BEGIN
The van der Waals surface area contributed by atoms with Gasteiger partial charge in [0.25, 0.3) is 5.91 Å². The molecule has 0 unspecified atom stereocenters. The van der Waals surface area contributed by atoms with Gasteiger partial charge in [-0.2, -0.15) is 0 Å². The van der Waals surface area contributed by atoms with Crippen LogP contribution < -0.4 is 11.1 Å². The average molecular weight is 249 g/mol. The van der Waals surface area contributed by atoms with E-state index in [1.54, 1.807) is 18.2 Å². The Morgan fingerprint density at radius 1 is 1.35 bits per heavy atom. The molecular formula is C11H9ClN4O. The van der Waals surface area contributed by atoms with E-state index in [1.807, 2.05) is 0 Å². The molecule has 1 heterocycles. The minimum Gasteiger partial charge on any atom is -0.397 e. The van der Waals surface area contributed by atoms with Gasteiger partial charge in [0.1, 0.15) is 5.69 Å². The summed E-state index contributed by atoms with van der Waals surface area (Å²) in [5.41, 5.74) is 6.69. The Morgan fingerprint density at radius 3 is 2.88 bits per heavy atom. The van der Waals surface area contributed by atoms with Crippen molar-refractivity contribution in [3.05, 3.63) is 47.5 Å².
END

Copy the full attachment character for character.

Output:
The van der Waals surface area contributed by atoms with Gasteiger partial charge in [0.25, 0.3) is 5.91 Å². The molecule has 0 unspecified atom stereocenters. The van der Waals surface area contributed by atoms with Gasteiger partial charge in [-0.2, -0.15) is 0 Å². The van der Waals surface area contributed by atoms with Crippen LogP contribution < -0.4 is 11.1 Å². The average molecular weight is 249 g/mol. The van der Waals surface area contributed by atoms with E-state index in [1.54, 1.807) is 18.2 Å². The Morgan fingerprint density at radius 1 is 1.35 bits per heavy atom. The molecular formula is C11H9ClN4O. The van der Waals surface area contributed by atoms with E-state index in [1.807, 2.05) is 0 Å². The molecule has 1 heterocycles. The minimum Gasteiger partial charge on any atom is -0.397 e. The van der Waals surface area contributed by atoms with Gasteiger partial charge in [0.1, 0.15) is 5.69 Å². The summed E-state index contributed by atoms with van der Waals surface area (Å²) in [5.41, 5.74) is 6.69. The Morgan fingerprint density at radius 3 is 2.88 bits per heavy atom. The van der Waals surface area contributed by atoms with Crippen molar-refractivity contribution in [3.05, 3.63) is 47.5 Å².